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A man poses for a photograph as he reads a magazine at the office of FactFinders, a private detective agency, in Lahore September 28, 2012. — Photo by Reuters

LAHORE: Twenty-three years of military service come in handy when Masood Haider gets a call from a suspicious spouse.

He quickly dispatches a surveillance team to keep tabs on the partner believed to be heading off for an illicit rendezvous.

In Pakistan where arranged marriages are common and adultery can be punished by death, it is an illustration of how much the society is changing that Haider's private detective agency exists at all.

“What was taken as taboo 20 to 25 years ago is no more taken that way,” said Haider, 53, a former army pilot who founded FactFinders, Pakistan's first licensed private detective agency.

The business of exposing cheating spouses, he says, is growing.

“People simply understand that if two people cannot live under one roof and they cannot co-exist peacefully it is better to disengage and carry on with their lives instead of dragging it on.”

Pakistan portrays itself as a progressive Islamic nation. But since the 1980s, it has been drifting towards a more conservative interpretation of Islam that has reshaped the political landscape, fuelled militancy and cowed champions of tolerance into silence.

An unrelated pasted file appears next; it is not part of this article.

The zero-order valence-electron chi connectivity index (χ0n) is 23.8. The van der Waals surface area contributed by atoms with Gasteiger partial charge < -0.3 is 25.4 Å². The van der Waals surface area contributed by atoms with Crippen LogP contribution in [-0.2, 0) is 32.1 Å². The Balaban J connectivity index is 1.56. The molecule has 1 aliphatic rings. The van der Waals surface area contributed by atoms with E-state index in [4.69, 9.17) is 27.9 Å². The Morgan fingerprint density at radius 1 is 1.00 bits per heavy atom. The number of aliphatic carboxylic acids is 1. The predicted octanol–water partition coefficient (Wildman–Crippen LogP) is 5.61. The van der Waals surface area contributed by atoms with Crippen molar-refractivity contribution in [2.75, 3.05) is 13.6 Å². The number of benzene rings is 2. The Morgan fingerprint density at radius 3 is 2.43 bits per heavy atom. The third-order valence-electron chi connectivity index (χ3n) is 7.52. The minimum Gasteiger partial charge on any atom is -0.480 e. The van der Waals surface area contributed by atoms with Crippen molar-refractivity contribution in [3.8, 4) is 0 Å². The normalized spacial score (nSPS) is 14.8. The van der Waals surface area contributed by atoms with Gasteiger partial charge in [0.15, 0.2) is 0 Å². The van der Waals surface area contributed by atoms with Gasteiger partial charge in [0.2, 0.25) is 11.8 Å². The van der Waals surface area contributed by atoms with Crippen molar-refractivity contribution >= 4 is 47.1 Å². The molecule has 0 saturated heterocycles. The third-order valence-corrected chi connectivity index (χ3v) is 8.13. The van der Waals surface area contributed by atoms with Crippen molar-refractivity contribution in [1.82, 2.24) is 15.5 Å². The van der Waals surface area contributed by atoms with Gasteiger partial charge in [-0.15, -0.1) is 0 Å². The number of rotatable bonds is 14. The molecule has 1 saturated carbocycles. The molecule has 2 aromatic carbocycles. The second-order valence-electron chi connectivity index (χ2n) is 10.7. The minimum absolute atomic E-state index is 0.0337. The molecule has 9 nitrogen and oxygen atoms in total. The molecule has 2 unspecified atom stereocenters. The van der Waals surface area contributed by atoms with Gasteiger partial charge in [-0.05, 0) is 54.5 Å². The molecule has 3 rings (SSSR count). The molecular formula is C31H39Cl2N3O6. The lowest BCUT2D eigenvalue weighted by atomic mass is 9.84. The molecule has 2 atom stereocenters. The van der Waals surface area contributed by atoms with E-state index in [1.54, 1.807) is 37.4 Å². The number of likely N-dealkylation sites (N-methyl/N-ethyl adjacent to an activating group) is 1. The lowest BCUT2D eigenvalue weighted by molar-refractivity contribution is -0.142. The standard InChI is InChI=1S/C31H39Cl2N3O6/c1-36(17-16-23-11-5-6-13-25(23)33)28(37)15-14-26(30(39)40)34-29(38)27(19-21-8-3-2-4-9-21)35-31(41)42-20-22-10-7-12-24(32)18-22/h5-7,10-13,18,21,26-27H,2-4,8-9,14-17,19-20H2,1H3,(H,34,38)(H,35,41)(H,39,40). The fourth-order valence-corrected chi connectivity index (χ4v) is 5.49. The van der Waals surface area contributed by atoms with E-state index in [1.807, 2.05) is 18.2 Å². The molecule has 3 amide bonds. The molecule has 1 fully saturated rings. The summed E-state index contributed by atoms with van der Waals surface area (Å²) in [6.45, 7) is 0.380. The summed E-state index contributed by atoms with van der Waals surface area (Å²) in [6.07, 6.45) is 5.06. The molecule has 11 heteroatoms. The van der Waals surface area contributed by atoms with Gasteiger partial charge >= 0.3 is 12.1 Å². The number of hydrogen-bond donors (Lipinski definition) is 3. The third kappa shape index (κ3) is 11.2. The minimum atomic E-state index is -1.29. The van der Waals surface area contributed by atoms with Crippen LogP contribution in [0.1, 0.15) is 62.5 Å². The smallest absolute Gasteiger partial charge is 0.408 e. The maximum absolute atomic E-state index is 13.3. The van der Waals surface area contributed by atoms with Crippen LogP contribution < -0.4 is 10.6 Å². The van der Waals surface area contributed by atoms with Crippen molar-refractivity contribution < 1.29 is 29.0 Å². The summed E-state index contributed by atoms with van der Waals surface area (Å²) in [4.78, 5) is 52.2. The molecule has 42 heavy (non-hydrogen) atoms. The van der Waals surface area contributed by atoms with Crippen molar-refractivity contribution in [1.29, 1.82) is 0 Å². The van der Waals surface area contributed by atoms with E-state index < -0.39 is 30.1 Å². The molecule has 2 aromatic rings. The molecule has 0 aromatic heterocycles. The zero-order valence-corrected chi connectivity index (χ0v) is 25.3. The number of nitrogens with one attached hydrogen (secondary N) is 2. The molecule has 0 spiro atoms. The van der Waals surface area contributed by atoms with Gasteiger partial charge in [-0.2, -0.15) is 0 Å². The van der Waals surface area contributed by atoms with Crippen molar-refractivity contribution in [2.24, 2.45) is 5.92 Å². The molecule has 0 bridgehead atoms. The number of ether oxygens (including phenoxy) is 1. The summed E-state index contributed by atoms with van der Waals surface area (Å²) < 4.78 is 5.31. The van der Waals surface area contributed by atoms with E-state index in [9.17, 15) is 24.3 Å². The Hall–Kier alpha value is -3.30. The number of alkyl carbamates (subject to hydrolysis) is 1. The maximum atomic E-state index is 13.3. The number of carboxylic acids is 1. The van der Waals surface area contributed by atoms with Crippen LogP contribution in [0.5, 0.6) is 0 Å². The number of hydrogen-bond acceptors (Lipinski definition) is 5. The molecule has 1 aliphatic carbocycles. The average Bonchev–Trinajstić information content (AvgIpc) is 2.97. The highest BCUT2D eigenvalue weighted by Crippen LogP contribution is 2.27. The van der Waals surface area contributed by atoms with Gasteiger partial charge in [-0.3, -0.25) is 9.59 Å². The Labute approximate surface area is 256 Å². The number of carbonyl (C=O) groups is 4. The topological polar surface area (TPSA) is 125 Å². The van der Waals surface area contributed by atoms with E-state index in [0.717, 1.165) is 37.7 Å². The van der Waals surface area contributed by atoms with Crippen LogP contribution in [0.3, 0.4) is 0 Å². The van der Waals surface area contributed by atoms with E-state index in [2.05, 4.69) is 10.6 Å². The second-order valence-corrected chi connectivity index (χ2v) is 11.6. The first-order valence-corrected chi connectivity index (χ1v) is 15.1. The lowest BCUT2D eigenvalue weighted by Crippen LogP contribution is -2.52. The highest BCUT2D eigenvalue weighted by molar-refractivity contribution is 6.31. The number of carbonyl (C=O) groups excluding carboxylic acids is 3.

Women are becoming increasingly assertive about confronting unfaithful spouses. So are men.

“When I opened this company I was not sure whether Pakistani men would confide in me regarding their wives,” said Haider, in his spacious office in the city of Lahore where he began his venture on Valentine's Day two years ago.

“But to my surprise the first case I received was of a cheating wife.”

His services do not come cheap. The down payment for FactFinders to check on an unfaithful partner is $5,500; out of reach of most people who on average bring home just $60 a month.

Clients are mostly wealthy Pakistanis who live here, or in Britain, the United States or United Arab Emirates and want to keep a close eye on spouses or fiances from afar.

His investigations are not restricted to cases of infidelity.

One man, for example, desperately wanted him to retrieve a stolen computer with compromising pictures of his naked wife.